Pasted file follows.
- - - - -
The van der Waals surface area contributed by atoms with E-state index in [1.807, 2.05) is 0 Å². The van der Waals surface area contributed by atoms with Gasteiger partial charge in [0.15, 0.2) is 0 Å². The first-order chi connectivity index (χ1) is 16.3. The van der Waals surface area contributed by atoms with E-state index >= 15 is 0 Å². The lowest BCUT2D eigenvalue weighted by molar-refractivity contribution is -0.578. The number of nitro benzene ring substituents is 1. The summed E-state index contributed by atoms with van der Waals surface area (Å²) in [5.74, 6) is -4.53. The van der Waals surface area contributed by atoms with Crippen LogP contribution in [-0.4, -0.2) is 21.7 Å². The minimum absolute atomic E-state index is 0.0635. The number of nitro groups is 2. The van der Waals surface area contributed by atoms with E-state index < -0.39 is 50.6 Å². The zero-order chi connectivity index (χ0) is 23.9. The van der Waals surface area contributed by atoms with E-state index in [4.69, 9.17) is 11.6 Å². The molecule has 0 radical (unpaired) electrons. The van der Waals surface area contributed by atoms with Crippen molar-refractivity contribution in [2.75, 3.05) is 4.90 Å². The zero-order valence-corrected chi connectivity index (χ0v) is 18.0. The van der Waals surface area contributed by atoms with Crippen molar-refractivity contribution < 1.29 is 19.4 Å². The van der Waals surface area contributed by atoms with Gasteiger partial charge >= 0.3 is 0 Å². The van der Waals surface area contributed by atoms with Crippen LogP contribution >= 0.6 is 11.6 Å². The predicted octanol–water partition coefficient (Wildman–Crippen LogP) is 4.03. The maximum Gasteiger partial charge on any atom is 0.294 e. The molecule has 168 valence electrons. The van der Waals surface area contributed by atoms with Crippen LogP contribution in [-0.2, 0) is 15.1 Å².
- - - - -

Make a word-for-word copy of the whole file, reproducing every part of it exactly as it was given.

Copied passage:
The van der Waals surface area contributed by atoms with E-state index in [1.807, 2.05) is 0 Å². The van der Waals surface area contributed by atoms with Gasteiger partial charge in [0.15, 0.2) is 0 Å². The first-order chi connectivity index (χ1) is 16.3. The van der Waals surface area contributed by atoms with E-state index >= 15 is 0 Å². The lowest BCUT2D eigenvalue weighted by molar-refractivity contribution is -0.578. The number of nitro benzene ring substituents is 1. The summed E-state index contributed by atoms with van der Waals surface area (Å²) in [5.74, 6) is -4.53. The van der Waals surface area contributed by atoms with Crippen LogP contribution in [-0.4, -0.2) is 21.7 Å². The minimum absolute atomic E-state index is 0.0635. The number of nitro groups is 2. The van der Waals surface area contributed by atoms with E-state index < -0.39 is 50.6 Å². The zero-order chi connectivity index (χ0) is 23.9. The van der Waals surface area contributed by atoms with E-state index in [4.69, 9.17) is 11.6 Å². The molecule has 0 radical (unpaired) electrons. The van der Waals surface area contributed by atoms with Crippen molar-refractivity contribution in [2.75, 3.05) is 4.90 Å². The zero-order valence-corrected chi connectivity index (χ0v) is 18.0. The van der Waals surface area contributed by atoms with Crippen molar-refractivity contribution < 1.29 is 19.4 Å². The van der Waals surface area contributed by atoms with Gasteiger partial charge >= 0.3 is 0 Å². The van der Waals surface area contributed by atoms with Crippen LogP contribution >= 0.6 is 11.6 Å². The predicted octanol–water partition coefficient (Wildman–Crippen LogP) is 4.03. The maximum Gasteiger partial charge on any atom is 0.294 e. The molecule has 168 valence electrons. The van der Waals surface area contributed by atoms with Crippen LogP contribution in [-0.2, 0) is 15.1 Å².